Indeed, I believe that talks with North Korea are likeliest to advance if punishing sanctions continue and the DPRK (North Korea) is convinced that it can’t end the sanctions without major and verifiable concessions.


Negotiations with Iran lasted more than a decade, but why did the United States give in so easily at the last minute? Why couldn’t they push Iran to the end?

A great question and one that historians will be writing about. In brief, the P5+1 negotiators claimed that this was the best deal they could get from Iran. We didn’t think so. Iran had a weak hand to play due to the impact of sanctions and low energy prices on its economy, but they played that hand very skillfully. The P5+1 had a much stronger hand to play but allowed a powerful desire to achieve a deal to weaken their stance and, from our perspective, become impatient for an agreement.


Do you think the denuclearization negotiations with North Korea will yield similar results?

Any negotiation with the DPRK needs to take into account that Pyongyang will inevitably posture, bluff, bluster and threaten but, at the end of the day, is a weak country that wants to survive — and could have much to lose from the further tightening of international sanctions and American strategic impatience.


Does this mean that multilateral negotiations will inevitably yield weak results as opposed to bilateral talks?

Only time will tell if a bilateral negotiation between Washington and Pyongyang will succeed when multiparty talks failed until now. On the one hand, this makes the process easier in some respects, as it reduces the time spent negotiating within the group, as was the case with the Iran deal, where consensus was not always easily achieved. On the other hand, if any deal with the DPRK is to work, of course, it will still need the full support of other interested parties directly affected by it.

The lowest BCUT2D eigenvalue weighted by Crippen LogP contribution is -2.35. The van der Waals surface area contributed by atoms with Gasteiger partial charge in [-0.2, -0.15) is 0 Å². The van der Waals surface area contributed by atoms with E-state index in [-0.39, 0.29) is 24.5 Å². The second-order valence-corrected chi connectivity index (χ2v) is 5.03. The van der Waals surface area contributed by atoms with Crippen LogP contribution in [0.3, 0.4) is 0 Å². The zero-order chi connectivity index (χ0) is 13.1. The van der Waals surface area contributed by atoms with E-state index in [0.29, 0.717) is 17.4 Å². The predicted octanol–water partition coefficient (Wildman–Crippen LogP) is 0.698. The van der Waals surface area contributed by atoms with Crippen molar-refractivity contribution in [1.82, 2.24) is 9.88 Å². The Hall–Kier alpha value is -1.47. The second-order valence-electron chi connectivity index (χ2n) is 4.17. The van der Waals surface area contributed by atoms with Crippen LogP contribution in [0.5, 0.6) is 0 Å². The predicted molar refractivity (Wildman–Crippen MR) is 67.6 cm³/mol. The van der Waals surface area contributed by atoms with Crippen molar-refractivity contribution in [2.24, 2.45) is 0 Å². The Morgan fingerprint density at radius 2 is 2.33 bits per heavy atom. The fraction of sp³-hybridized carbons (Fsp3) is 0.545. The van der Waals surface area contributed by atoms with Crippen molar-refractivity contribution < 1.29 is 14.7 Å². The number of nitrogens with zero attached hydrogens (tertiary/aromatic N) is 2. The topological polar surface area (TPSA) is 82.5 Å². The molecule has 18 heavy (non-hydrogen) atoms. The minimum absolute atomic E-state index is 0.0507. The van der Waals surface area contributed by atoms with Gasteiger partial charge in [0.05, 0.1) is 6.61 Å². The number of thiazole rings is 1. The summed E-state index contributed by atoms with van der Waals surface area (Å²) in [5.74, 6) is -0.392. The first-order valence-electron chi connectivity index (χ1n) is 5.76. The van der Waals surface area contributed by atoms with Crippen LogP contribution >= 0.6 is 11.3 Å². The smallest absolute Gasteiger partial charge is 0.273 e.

If President Trump finally breaks the Iran nuclear deal on May 12, it could signal to North Korea that the United States can pull out of a nuclear agreement at any time. Still, the AJC has called for the end of the nuclear agreement with Iran. Do you think this will affect the talks with North Korea?

Not true. We have not called for an end to the nuclear agreement. What is true is that we opposed it in 2015 because we thought it had major flaws. Those are precisely the flaws under discussion today. We have urged Washington and our European allies to address those flaws now, and we are hopeful that agreement will be reached among them, supported by other key friends such as South Korea, Japan and Australia. This is a very different approach than simply tearing up the existing deal.